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Tariffs, government policies and availability of credit and electricity are among the factors that restrict the trade expansion of developing countries. This report identifies and quantifies these constraints, and includes case studies of Azerbaijan and Uganda.
As part of the OECD accession process, Chile, Estonia, Israel and Slovenia participated in Reviews of Market Openness with the OECD Trade Committee. These country reviews examine to what extent domestic regulations directly or indirectly distort or facilitate international competition.
English, , 706kb
Over the last two decades, Israel has opened its economy to international trade and investment by lowering tariffs and improving the domestic regulatory environment for business. This review describes progress on regulatory reform in Israel, which suggests these overall trends will continue.
English, , 719kb
An analysis of Slovenia’s trade policy-related institutions and regulations and their influence on market openness, covering transparency, non-discrimination, trade restrictiveness, harmonisation towards international standards, conformity assessment procedures and intellectual property rights.
English, , 650kb
An analysis of Estonia’s trade policy-related institutions and regulations and their influence on market openness, covering transparency, non-discrimination, trade restrictiveness, harmonisation towards international standards, conformity assessment procedures and intellectual property rights.
English, , 700kb
This review highlights Chile’s well developed regulatory framework for trade, including recent regulatory reforms considered here in light of market openness principles. It shows that transparency is well supported in Chile’s regulatory system.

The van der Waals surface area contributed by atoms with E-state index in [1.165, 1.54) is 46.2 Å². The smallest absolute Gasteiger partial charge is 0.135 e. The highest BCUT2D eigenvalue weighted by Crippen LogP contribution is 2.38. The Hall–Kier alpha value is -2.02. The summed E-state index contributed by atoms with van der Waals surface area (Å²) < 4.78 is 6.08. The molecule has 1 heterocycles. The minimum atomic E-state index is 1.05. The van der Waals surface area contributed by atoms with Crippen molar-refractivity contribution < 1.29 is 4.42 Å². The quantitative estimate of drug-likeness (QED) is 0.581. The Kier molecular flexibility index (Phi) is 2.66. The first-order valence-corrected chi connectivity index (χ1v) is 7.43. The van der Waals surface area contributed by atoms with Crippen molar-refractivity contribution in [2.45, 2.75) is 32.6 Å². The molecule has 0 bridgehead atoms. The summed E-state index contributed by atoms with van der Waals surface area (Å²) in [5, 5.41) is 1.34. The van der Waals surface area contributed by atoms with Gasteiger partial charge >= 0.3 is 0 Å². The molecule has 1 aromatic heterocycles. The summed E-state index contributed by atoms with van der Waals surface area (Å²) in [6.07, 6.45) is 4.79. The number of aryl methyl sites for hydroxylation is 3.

How can trade help developing countries reduce poverty and boost their economy? The Aid for Trade Initiative is explained in a new book that shows how it secures resources and raises awareness of the role of trade in development.
Commodity prices surged in 2006-08 in Argentina, Brazil, China, Chile, India, Indonesia, Russia, South Africa, Ukraine and Vietnam. Government policy responses to these price surges were not always successful in minimising the impact on consumers and producers, this report finds.
Momentum for intellectual property (IP) reform in China is related to economic potential there, involving privatization policies, trade and FDI policies, and the government's role in innovation strategy. This study looks at IP issues facing firms operating in China.
Reforms in policy on intellectual property rights (IPRs) such as copyrights, trademarks and patent protection deliver positive economic results for developing countries, according to this OECD study.